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Several natural gas industry and pro industry groups have filed amicus briefs supporting National Fuel Gas Co. (NFG) subsidiaries and their Northern Access project in a federal appeals court, where the companies are challenging New York's denial of a water quality certification for the pipeline expansion.
The groups are concerned about what they claim are the "inappropriate hurdles" that New York has created for gas infrastructure, which they say denies other states in the region economic growth and stronger energy supplies.
The Natural Gas Supply Association (NGSA), American Petroleum Institute, American Gas Association, Interstate Natural Gas Association of America, U.S. Chamber of Commerce and the Business Council of New York filed a joint amicus brief this month in the U.S. Court of Appeals for the Second Circuit. The Marcellus Shale Coalition and the American Exploration and Production Council filed a separate friend-of-the-court brief in support of Northern Access.
"NGSA member companies' concerns are growing as New York has once again denied water certification of a proposed pipeline through its state by holding the project applicant to considerations that are far outside of the state's purview," said NGSA CEO Dena Wiggins. "This undermines the careful balance between federal and state roles in reviewing pipelines that was established in the Natural Gas Act (NGA)."
The 490,000 Dth/d-plus Northern Access project would expand the Empire and National Fuel Supply systems to move gas from Seneca Resources Corp.-operated wells in northwestern Pennsylvania to markets in New York, Canada, the Northeast and the Midwest. Seneca, an NFG affiliate, is relying on the project to help alleviate capacity constraints.
Northern Access would consist of nearly 100 miles of new pipeline in McKean County, PA, and New York’s Allegheny, Cattaraugus, Niagara and Erie counties.
National Fuel Gas Supply Corp. and Empire Pipeline Inc. in April filed a petition for review in the Second Circuit after the New York State Department of Environmental Conservation (DEC) denied the water quality certification and other permits for Northern Access, following nearly three years of review. The DEC determined that construction would negatively affect the environment.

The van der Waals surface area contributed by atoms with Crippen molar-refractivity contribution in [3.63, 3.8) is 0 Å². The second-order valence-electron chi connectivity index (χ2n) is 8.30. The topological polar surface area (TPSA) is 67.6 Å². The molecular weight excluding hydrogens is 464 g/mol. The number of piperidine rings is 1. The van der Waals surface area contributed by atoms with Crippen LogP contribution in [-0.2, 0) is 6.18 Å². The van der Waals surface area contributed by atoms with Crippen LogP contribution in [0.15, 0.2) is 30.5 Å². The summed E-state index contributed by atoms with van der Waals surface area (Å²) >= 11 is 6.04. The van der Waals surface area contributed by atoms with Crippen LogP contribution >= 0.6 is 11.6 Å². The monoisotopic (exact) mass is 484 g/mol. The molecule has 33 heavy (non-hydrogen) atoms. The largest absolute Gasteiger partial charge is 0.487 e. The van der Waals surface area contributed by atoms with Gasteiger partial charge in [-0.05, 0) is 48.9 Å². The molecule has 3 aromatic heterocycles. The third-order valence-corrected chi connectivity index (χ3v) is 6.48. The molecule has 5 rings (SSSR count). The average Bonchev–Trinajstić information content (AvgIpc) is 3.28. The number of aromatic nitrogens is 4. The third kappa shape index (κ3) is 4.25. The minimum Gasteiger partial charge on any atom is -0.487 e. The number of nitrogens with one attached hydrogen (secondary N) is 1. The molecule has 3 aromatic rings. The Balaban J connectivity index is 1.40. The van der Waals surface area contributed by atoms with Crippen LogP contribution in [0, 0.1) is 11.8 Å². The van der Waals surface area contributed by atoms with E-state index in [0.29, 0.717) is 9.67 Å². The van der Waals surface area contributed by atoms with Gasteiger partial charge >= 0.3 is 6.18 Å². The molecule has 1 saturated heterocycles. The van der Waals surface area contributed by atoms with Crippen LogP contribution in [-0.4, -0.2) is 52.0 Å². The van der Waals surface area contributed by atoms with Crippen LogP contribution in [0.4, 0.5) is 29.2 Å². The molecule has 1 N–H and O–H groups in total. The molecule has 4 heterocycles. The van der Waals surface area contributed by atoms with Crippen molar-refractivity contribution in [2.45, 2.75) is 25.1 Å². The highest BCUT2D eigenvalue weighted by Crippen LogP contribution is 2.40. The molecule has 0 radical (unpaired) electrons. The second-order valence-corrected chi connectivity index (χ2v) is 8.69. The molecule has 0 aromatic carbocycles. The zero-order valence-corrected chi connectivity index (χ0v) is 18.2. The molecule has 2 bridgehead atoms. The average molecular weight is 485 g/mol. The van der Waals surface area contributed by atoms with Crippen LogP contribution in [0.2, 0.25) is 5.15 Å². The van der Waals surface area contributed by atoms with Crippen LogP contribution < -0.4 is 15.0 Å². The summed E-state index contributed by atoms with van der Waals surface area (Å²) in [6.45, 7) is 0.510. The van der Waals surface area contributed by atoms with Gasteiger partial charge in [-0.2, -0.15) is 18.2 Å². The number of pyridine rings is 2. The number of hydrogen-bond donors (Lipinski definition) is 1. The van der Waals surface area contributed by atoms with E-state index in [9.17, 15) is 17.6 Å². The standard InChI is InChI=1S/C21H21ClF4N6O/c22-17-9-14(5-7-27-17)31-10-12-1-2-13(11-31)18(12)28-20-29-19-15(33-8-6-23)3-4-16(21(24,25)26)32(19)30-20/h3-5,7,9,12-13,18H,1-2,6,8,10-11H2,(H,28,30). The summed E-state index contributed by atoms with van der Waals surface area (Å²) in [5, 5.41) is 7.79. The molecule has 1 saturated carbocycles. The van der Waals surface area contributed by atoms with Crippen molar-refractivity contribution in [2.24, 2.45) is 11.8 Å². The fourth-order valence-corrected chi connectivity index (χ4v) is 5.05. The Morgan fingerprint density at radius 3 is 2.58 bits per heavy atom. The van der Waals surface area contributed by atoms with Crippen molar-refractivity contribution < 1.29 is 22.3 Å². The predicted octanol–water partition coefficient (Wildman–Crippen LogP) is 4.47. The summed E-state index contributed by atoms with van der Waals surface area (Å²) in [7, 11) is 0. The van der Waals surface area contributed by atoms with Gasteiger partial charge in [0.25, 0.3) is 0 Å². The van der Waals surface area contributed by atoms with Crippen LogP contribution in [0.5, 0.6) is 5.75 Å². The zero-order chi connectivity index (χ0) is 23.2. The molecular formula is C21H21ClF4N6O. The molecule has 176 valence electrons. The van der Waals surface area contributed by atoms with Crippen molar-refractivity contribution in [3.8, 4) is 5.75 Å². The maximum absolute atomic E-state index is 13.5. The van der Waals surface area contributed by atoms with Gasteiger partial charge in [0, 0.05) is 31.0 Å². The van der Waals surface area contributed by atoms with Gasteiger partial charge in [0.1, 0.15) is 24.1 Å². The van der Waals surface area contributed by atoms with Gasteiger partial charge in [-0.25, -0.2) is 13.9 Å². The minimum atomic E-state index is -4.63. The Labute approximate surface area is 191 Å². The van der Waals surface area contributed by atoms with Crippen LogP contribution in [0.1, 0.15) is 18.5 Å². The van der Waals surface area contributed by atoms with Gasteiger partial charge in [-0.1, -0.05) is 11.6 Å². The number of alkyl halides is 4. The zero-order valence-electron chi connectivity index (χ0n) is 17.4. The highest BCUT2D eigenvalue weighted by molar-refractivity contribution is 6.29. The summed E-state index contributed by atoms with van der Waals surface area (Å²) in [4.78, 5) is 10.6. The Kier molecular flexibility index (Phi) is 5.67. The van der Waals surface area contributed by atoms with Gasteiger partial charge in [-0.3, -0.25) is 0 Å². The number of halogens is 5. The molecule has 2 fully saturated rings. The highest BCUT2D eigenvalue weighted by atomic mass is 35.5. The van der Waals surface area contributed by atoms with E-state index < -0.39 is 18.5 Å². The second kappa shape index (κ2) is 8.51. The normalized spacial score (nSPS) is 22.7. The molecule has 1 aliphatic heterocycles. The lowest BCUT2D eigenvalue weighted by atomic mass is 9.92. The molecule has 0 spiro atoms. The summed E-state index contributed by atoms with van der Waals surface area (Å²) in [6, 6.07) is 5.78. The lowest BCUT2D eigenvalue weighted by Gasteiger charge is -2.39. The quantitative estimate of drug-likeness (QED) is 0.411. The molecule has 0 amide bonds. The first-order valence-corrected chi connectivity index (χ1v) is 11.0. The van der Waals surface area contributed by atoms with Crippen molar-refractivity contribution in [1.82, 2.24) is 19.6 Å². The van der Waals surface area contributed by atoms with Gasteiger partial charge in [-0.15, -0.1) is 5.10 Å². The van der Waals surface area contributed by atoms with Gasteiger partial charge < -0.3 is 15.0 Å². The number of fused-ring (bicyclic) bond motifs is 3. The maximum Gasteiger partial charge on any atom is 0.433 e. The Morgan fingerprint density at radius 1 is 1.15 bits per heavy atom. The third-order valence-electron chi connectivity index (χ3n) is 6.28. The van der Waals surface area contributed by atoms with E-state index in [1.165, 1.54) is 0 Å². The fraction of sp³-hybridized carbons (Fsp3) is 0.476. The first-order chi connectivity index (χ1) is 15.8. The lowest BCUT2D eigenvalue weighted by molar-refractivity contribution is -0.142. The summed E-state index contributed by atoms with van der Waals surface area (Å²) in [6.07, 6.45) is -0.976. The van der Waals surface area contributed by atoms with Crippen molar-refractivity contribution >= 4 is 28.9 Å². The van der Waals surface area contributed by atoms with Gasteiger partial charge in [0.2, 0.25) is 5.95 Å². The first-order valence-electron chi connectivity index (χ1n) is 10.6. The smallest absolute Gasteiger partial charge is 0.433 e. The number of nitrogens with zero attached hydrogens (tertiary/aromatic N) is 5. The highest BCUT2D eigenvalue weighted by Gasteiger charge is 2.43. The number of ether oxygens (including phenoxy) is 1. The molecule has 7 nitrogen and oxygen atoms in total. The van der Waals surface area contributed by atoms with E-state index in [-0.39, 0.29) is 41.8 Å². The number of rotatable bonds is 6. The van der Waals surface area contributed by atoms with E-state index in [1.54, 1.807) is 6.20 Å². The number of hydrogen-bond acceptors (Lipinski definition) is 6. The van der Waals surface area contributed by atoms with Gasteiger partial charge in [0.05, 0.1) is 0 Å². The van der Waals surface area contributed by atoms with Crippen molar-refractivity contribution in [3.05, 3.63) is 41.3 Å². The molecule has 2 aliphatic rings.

The decision seemed to reinforce the industry's perception that the state, under Democratic Gov. Andrew M. Cuomo, is against shale gas development and the infrastructure projects necessary for those volumes to reach more markets. Two years ago, New York banned high-volume hydraulic fracturing. The DEC also denied a water quality certification last year for the Constitution Pipeline, which was also appealed.
"Congress gave FERC primary authority for reviewing pipeline projects, so that one state could not unilaterally veto" federally approved projects and "deprive other states' natural gas consumers of a useful and valuable source of competitive natural gas transportation," Wiggins said.
On edge about the regulatory process in New York before the project was rejected, NFG filed a request for rehearing at the Federal Energy Regulatory Commission (FERC) asking the Commission to reconsider the order authorizing Northern Access. The company claimed the state's permit approvals are preempted by the NGA, but the DEC claimed FERC's certificate of public convenience and necessity was conditioned on the applicants obtaining state permits and authorizations.
A federal appeals court also recently declined a request by Millennium Pipeline Co. LLC to compel New York regulators to expedite the water quality certification for a pipeline expansion, suggesting the company could bypass the state agency and go directly to FERC, which has already approved the project. Millennium has said it would likely file with FERC requesting permission to begin construction, while the DEC has moved the application forward after nearly two years of review. A decision in the Constitution case is expected later this summer.